The easiest way would be a driving simulator in a box with a screen. But Nintendo already has done so much with motion sensors and video that you sort of already have that. Seems too easy for them to do. I think what people want is to feel Mario Kart in actual space. Those guests would be better served to do something as a physical ride with actual movement. Maybe on a track, but there are already trackless rides like Pooh's Honey Hunt at Tokyo Disney.
That ride is incredible…. Being dragged across a carpet in a giant honey pot…
That ride has more character and surprise because you can't see the track and you don't know where you're gonna go. And the honeypots don't all do the same thing. It feels like it's taking you somewhere with a purpose. Maybe Nintendo will go trackless for Mario Kart.
Miyamoto himself said that the Nintendo parks will be about bringing the essence of games to the real world. He didn't say games, he said the essence of games.
The other thing that Nintendo games offer is customization. Games like Animal Crossing where you get to be a mayor or Kirby where you eat monsters that let you choose to breathe ice or be a fireball. A whole new level of user activity is expected.
Yeah, personal agency is a huge part of Nintendo; creating your mii for example. If you look at Potter—the online identities of Pottermore (where you get sorted into houses and find out your patronus) ripples offline into the Wizarding World park. So parks are already almost there. And this whole idea of user created content in a physical space is at the center of how you address a gaming audience because gamers have an expectation of agency and customization.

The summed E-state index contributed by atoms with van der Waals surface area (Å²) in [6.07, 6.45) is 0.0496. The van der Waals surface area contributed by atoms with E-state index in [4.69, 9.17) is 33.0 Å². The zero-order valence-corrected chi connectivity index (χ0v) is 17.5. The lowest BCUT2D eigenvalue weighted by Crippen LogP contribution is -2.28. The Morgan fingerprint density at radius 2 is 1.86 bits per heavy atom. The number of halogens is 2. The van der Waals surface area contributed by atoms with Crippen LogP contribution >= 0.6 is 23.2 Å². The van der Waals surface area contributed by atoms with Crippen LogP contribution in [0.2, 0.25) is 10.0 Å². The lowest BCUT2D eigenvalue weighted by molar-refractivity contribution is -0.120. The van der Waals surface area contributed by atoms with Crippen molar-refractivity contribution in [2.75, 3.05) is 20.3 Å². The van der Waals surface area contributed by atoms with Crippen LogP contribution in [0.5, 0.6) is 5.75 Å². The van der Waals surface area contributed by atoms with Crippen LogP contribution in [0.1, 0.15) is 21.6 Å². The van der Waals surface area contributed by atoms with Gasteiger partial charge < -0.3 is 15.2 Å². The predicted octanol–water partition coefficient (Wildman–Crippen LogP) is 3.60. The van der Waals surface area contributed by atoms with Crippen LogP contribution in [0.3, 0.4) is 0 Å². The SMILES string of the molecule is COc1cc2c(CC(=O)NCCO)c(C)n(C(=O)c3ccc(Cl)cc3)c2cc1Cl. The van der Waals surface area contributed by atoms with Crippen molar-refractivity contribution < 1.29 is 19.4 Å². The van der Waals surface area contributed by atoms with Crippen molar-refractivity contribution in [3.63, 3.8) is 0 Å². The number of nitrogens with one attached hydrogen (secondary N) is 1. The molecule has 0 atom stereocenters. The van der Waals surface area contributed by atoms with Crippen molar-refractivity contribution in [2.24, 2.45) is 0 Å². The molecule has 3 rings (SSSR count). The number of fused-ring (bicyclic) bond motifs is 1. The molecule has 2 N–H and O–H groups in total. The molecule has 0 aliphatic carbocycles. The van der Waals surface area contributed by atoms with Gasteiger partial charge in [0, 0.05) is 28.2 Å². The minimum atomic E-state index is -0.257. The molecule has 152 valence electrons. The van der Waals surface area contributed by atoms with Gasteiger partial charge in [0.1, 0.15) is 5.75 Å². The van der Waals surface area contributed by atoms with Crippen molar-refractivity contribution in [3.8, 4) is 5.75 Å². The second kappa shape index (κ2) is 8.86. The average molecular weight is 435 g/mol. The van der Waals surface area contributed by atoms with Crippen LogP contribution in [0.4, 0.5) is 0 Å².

There's also this speculation that you could go to the park with your Switch or 3Ds and impact the experience…
I bet they're looking into things like that. Other experiments with technology overlays have happened. Probably the best one was at Epcot, now themed to Phineas and Ferb that you play on a phone. You go through spy missions and it unlocks effects throughout Epcot. That started back in 2008. So it's been done but never on an attraction scale. Maybe your Pokémon Go sign in is recognized on rides? I'm betting Universal goes in hard with mobile for Nintendo because Nintendo's the right brand for it. Mobile phones don't fit in Harry Potter. You don't want to be holding a cell phone in a wizarding world. But digital technology fits fine in a gaming world.